Friday, January 20, 2012

Amour mama! Not cheap display

The first 100 or so times I listened to Joni Mitchell's The Hissing of Summer Lawns, I didn't really take much notice of the opening track "In France They Kiss on Main Street". It's the most conventional sounding pop song on the album, and for a long time I was so focused on the enticing strangeness of all the other songs that this one just didn't make much of an impression. The other day, however, I pulled up this album on my iPod and without warning the greatness of this song suddenly knocked me flat. It's a nostalgia song about being young and wild in a very specific time, when "rock 'n' roll" stood for a certain kind of rebelliousness that sounds almost quaint now. It's sort of a short story about being a teenager in a very different time and place.

I'm not sure if it takes most people a year or so of listening to this song for it to suddenly come through and take life, but I'm glad it finally did for me. It's great. Below is a slightly weird video of a live version...judging by her hair and clothes, a live version from the 1980s.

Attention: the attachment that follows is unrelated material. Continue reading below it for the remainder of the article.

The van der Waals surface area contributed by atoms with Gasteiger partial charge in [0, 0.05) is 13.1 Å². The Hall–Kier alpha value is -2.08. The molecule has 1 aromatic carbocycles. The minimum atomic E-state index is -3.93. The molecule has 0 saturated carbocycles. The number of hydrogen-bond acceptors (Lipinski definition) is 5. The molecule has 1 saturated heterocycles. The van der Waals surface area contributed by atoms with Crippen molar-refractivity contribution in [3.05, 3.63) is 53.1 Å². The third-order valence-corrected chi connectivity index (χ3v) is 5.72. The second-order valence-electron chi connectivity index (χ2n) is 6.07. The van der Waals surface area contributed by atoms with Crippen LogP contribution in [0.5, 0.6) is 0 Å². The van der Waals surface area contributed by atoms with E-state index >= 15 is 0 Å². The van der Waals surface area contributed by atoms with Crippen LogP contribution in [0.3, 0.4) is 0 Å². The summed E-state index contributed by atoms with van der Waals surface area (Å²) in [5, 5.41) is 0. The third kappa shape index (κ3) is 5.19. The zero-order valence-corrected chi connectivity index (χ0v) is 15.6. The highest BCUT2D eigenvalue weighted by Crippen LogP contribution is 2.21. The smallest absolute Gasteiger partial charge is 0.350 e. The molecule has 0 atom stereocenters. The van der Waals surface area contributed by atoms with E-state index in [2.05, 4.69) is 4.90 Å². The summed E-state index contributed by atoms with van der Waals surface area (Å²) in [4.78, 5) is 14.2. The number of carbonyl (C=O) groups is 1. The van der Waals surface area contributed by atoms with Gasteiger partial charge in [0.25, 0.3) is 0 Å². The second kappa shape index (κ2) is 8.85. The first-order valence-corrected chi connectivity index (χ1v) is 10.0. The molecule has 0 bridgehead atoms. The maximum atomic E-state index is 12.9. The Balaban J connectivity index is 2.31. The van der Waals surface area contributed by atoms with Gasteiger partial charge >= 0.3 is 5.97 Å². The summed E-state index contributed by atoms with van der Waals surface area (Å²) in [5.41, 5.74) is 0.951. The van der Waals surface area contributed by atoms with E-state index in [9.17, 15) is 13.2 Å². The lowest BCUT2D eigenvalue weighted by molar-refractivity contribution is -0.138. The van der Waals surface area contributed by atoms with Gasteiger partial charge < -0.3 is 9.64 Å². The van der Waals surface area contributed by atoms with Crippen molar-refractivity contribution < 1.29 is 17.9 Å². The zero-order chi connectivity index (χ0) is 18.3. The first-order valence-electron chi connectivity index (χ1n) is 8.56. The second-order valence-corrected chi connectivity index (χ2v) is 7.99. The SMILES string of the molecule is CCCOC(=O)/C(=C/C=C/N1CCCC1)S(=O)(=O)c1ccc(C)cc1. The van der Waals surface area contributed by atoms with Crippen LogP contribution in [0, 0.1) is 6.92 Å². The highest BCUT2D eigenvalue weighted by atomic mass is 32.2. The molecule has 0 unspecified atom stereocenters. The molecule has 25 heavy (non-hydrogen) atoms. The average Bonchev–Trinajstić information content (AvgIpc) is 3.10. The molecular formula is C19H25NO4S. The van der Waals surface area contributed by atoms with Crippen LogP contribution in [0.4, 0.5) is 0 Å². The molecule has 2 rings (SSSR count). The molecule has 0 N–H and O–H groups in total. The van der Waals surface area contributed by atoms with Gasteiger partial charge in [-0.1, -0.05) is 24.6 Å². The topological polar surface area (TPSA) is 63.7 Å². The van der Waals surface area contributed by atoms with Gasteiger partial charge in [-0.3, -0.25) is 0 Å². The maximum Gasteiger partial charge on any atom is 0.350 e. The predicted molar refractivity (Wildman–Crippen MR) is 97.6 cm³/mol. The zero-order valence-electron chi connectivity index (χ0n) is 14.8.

drischord said...

That video is from "Shadows and Light," which is a full concert film. The band in it is awesome-- Pat Metheny on lead guitar, Jaco Pastorius on bass, Michael Brecker on sax... bunch of other great players too. It's from her 1979 tour in support of Mingus, one of those truly flawed-yet-fascinating albums-- and her last album worth hearing for a decade.

It's funny that this song originally passed you by. I LOVED it from my very first listen, esp. because of that awesome harmonized chorus hook. I miss the vocal harmonies in the live version but it's still a great performance. That song and Don't Interrupt the Sorrow are my 2 favorites on the album-- the latter possibly being my favorite Joni Mitchell song period. Although there's a long list of contenders...

If not that song, what were the instant highlights of that album for you, Q?

Quinapalus said...

Pretty much everything in between "The Jungle Line" and that bizarre final song were instant highlights for me. "In France" initially struck me a pop oriented add-on track that didn't quite fit with the rest of the album. Not bad...just not mind blowing.